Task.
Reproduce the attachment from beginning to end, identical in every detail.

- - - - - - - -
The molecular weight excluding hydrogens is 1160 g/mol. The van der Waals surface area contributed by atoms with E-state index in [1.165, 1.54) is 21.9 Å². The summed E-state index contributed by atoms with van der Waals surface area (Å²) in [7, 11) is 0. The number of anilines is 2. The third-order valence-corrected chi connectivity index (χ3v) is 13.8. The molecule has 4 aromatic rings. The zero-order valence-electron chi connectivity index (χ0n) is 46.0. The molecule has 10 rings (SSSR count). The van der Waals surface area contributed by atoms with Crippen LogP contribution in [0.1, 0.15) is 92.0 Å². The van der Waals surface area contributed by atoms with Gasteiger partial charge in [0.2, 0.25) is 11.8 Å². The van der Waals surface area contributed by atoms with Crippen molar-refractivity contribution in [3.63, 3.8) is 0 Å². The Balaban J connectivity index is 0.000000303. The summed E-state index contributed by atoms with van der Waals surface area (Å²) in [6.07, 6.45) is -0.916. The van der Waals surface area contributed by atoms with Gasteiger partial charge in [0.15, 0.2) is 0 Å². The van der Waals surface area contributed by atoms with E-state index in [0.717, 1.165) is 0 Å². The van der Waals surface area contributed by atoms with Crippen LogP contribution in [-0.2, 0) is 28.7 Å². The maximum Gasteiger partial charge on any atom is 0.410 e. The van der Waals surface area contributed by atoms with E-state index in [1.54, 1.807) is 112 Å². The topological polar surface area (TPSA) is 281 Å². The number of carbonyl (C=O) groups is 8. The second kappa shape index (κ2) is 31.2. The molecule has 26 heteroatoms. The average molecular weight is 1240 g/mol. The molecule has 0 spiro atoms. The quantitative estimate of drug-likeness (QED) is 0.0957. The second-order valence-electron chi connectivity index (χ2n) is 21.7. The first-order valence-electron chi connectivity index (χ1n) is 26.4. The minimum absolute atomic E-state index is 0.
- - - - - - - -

The molecular weight excluding hydrogens is 1160 g/mol. The van der Waals surface area contributed by atoms with E-state index in [1.165, 1.54) is 21.9 Å². The summed E-state index contributed by atoms with van der Waals surface area (Å²) in [7, 11) is 0. The number of anilines is 2. The third-order valence-corrected chi connectivity index (χ3v) is 13.8. The molecule has 4 aromatic rings. The zero-order valence-electron chi connectivity index (χ0n) is 46.0. The molecule has 10 rings (SSSR count). The van der Waals surface area contributed by atoms with Crippen LogP contribution in [0.1, 0.15) is 92.0 Å². The van der Waals surface area contributed by atoms with Gasteiger partial charge in [0.2, 0.25) is 11.8 Å². The van der Waals surface area contributed by atoms with Crippen molar-refractivity contribution in [3.63, 3.8) is 0 Å². The Balaban J connectivity index is 0.000000303. The summed E-state index contributed by atoms with van der Waals surface area (Å²) in [6.07, 6.45) is -0.916. The van der Waals surface area contributed by atoms with Gasteiger partial charge in [0.15, 0.2) is 0 Å². The van der Waals surface area contributed by atoms with E-state index in [0.717, 1.165) is 0 Å². The van der Waals surface area contributed by atoms with Crippen LogP contribution in [-0.2, 0) is 28.7 Å². The maximum Gasteiger partial charge on any atom is 0.410 e. The van der Waals surface area contributed by atoms with E-state index in [1.54, 1.807) is 112 Å². The topological polar surface area (TPSA) is 281 Å². The number of carbonyl (C=O) groups is 8. The second kappa shape index (κ2) is 31.2. The molecule has 26 heteroatoms. The average molecular weight is 1240 g/mol. The molecule has 0 spiro atoms. The quantitative estimate of drug-likeness (QED) is 0.0957. The second-order valence-electron chi connectivity index (χ2n) is 21.7. The first-order valence-electron chi connectivity index (χ1n) is 26.4. The minimum absolute atomic E-state index is 0.